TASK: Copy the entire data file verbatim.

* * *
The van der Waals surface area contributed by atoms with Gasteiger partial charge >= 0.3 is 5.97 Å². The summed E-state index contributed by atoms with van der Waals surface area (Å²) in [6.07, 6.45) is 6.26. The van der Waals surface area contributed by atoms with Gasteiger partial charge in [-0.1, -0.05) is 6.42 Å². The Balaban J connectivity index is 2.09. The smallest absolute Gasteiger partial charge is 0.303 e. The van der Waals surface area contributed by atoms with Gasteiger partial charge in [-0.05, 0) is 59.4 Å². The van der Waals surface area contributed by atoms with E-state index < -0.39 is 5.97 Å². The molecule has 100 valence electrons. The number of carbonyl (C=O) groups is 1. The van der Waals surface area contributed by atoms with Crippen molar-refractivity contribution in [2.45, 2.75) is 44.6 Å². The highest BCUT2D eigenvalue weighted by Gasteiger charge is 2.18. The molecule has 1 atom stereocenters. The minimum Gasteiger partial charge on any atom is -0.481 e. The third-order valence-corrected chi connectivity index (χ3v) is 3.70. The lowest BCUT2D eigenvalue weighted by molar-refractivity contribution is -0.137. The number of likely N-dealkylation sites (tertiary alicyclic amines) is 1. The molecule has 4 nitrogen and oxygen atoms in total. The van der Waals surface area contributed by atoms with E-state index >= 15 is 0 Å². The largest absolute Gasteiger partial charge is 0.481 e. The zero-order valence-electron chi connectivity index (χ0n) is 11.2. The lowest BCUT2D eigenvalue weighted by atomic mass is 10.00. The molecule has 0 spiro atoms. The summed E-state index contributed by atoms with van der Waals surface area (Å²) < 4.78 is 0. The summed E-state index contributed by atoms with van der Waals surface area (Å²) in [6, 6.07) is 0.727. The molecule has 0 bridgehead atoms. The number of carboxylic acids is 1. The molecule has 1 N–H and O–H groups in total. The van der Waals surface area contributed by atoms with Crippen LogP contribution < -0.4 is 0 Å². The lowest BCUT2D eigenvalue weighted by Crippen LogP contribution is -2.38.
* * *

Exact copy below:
The van der Waals surface area contributed by atoms with Gasteiger partial charge >= 0.3 is 5.97 Å². The summed E-state index contributed by atoms with van der Waals surface area (Å²) in [6.07, 6.45) is 6.26. The van der Waals surface area contributed by atoms with Gasteiger partial charge in [-0.1, -0.05) is 6.42 Å². The Balaban J connectivity index is 2.09. The smallest absolute Gasteiger partial charge is 0.303 e. The van der Waals surface area contributed by atoms with Gasteiger partial charge in [-0.05, 0) is 59.4 Å². The van der Waals surface area contributed by atoms with E-state index < -0.39 is 5.97 Å². The molecule has 100 valence electrons. The number of carbonyl (C=O) groups is 1. The van der Waals surface area contributed by atoms with Crippen molar-refractivity contribution in [2.45, 2.75) is 44.6 Å². The highest BCUT2D eigenvalue weighted by Gasteiger charge is 2.18. The molecule has 1 atom stereocenters. The minimum Gasteiger partial charge on any atom is -0.481 e. The third-order valence-corrected chi connectivity index (χ3v) is 3.70. The lowest BCUT2D eigenvalue weighted by molar-refractivity contribution is -0.137. The number of likely N-dealkylation sites (tertiary alicyclic amines) is 1. The molecule has 4 nitrogen and oxygen atoms in total. The van der Waals surface area contributed by atoms with E-state index >= 15 is 0 Å². The largest absolute Gasteiger partial charge is 0.481 e. The zero-order valence-electron chi connectivity index (χ0n) is 11.2. The lowest BCUT2D eigenvalue weighted by atomic mass is 10.00. The molecule has 0 spiro atoms. The summed E-state index contributed by atoms with van der Waals surface area (Å²) < 4.78 is 0. The summed E-state index contributed by atoms with van der Waals surface area (Å²) in [6, 6.07) is 0.727. The molecule has 0 bridgehead atoms. The number of carboxylic acids is 1. The molecule has 1 N–H and O–H groups in total. The van der Waals surface area contributed by atoms with Crippen LogP contribution < -0.4 is 0 Å². The lowest BCUT2D eigenvalue weighted by Crippen LogP contribution is -2.38.